Showing 1–12 of 175 results
Beautiful Thin Celt
This is a beautiful celt. It is very well made from a highly polished hardstone with a lot of Ironstone or hematite in it. It is very heavy and appears almost rusty with patina. It has been ground to only 1/2″ thick. Extremely thin for its length. You can still see the pecking marks and the scraping marks left by the maker. This fine piece was purchased at a southern Indiana museum auction in the late 1960’s.
This is a great example of a nutting stone that also shows signs of use as a hammerstone. Both sides are deeply indented. The tips of the triangles shape are heavily nicked and chipped showing signs of use as a hammerstone. These pitted rocks were used for various jobs. The indentations made a great spot to grip the stone to use as a hammer stone to possibly chip flint for making tools. It was probably also used to hold the spindle of a fire starter. The indentations were also used to grind and crack nuts. (thus the name) These were used by the First Peoples throughout ancient American history so it could be 300 to 11,000 years old.
Native American Ear Spool – Reserved
This is a very rare artifact. It as worn on the earlobe that was pierced to allow this to slide into place and held in place by the small grove. It is fashioned from a speckeled hardstone and is highly polished. The front side is rounded and very symmetrical. The back side has been flattened and is more oblong. Between the front and the back is a small grove on its entire circumference. This is a great example of Native American artwork and fashion.
Banded Slate Bannerstone Study Piece
This is a great example showing the detail of a reed drilled hole. Use it to study the markings and patina of an authentic piece so you know when you see one drilled with a modern drill. This beautifully banded piece was surface found in Pickaway County Ohio.
Game Ball From Ohio-Reserved
This is a great example of Native American leasure activity. This hardstone sphere rolls surprisingly straight for being hand made probably more than a thousand years ago. It was never polished and shows the pecking marks and ground surfaces with a considerable amount of patina. You can definately tell it was man made.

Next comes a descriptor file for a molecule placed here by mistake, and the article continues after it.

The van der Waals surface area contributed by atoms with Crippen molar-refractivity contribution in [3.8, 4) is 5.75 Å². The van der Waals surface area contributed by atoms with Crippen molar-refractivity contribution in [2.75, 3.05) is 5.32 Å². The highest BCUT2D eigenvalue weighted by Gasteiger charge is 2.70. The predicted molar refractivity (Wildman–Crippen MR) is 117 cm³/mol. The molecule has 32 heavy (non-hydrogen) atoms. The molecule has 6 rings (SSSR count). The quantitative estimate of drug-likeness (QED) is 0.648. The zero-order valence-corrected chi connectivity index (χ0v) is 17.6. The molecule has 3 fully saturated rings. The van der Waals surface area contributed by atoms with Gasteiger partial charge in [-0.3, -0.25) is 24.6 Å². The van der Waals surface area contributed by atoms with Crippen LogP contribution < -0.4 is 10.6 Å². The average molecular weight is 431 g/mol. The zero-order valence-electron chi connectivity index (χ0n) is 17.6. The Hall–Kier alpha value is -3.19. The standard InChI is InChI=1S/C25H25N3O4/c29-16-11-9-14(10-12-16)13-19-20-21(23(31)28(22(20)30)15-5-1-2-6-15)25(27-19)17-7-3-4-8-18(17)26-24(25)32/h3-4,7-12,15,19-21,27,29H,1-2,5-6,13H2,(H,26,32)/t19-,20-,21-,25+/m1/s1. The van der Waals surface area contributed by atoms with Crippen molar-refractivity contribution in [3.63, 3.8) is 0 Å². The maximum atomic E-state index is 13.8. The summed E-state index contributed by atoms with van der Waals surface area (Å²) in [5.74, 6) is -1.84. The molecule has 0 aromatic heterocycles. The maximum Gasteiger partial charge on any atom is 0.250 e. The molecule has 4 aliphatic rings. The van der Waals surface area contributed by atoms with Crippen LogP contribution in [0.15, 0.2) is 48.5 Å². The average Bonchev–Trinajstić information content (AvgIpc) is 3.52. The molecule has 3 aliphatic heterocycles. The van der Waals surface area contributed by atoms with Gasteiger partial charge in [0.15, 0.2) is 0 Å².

Small Double Sided Mortar and Pestle
Here is a very nice and well used small mortar and pestle. It is hard to see the indentations on both sides of the mortar in the photos. The centers are about 1/4″ lower on the working areas. There is a nice polish from use in the middle of both sides and the outer edges still show the pecking from being shaped. This is a great and unusually small example. It was possibly made to be portable. The pestle was found a couple years later in the same field. That doesn’t necessarily mean they were ever a pair but they do seem to fit each others contour. The pestle has a nutting divot on it’s working side and has pecking from rough shaping still present. It also has a nice smoothing on the bottom from use. They display very well together.
Long Flat Banded Slate Pestle
It is amazing that this one survived considering all of the brushes with farm equipment that it has had waiting to be recovered. It appears to have been used both on the flat side and on the end. The pecking from it’s making process is still very visable.